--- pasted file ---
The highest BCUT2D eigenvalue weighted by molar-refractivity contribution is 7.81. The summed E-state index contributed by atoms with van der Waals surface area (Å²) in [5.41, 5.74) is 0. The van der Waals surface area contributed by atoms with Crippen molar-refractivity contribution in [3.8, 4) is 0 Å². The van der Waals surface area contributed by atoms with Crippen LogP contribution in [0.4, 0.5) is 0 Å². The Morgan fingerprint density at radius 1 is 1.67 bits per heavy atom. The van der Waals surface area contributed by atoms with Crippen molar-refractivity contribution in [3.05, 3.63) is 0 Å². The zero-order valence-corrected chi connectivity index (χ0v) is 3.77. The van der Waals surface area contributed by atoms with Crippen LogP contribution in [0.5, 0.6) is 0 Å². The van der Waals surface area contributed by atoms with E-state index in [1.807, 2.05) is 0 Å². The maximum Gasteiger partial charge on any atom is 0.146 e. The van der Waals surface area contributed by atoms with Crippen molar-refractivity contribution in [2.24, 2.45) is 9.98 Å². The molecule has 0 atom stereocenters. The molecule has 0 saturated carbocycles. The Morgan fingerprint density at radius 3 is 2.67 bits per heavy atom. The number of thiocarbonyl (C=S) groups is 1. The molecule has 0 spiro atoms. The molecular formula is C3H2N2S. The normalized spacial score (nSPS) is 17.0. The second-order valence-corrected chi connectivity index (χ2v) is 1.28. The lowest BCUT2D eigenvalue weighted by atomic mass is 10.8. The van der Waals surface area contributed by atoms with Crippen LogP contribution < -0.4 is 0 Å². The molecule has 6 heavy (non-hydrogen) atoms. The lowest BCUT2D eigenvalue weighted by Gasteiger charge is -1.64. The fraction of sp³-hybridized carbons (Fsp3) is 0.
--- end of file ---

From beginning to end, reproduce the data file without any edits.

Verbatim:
The highest BCUT2D eigenvalue weighted by molar-refractivity contribution is 7.81. The summed E-state index contributed by atoms with van der Waals surface area (Å²) in [5.41, 5.74) is 0. The van der Waals surface area contributed by atoms with Crippen molar-refractivity contribution in [3.8, 4) is 0 Å². The van der Waals surface area contributed by atoms with Crippen LogP contribution in [0.4, 0.5) is 0 Å². The Morgan fingerprint density at radius 1 is 1.67 bits per heavy atom. The van der Waals surface area contributed by atoms with Crippen molar-refractivity contribution in [3.05, 3.63) is 0 Å². The zero-order valence-corrected chi connectivity index (χ0v) is 3.77. The van der Waals surface area contributed by atoms with Crippen LogP contribution in [0.5, 0.6) is 0 Å². The van der Waals surface area contributed by atoms with E-state index in [1.807, 2.05) is 0 Å². The maximum Gasteiger partial charge on any atom is 0.146 e. The van der Waals surface area contributed by atoms with Crippen molar-refractivity contribution in [2.24, 2.45) is 9.98 Å². The molecule has 0 atom stereocenters. The molecule has 0 saturated carbocycles. The Morgan fingerprint density at radius 3 is 2.67 bits per heavy atom. The number of thiocarbonyl (C=S) groups is 1. The molecule has 0 spiro atoms. The molecular formula is C3H2N2S. The normalized spacial score (nSPS) is 17.0. The second-order valence-corrected chi connectivity index (χ2v) is 1.28. The lowest BCUT2D eigenvalue weighted by atomic mass is 10.8. The van der Waals surface area contributed by atoms with Crippen LogP contribution < -0.4 is 0 Å². The molecule has 6 heavy (non-hydrogen) atoms. The lowest BCUT2D eigenvalue weighted by Gasteiger charge is -1.64. The fraction of sp³-hybridized carbons (Fsp3) is 0.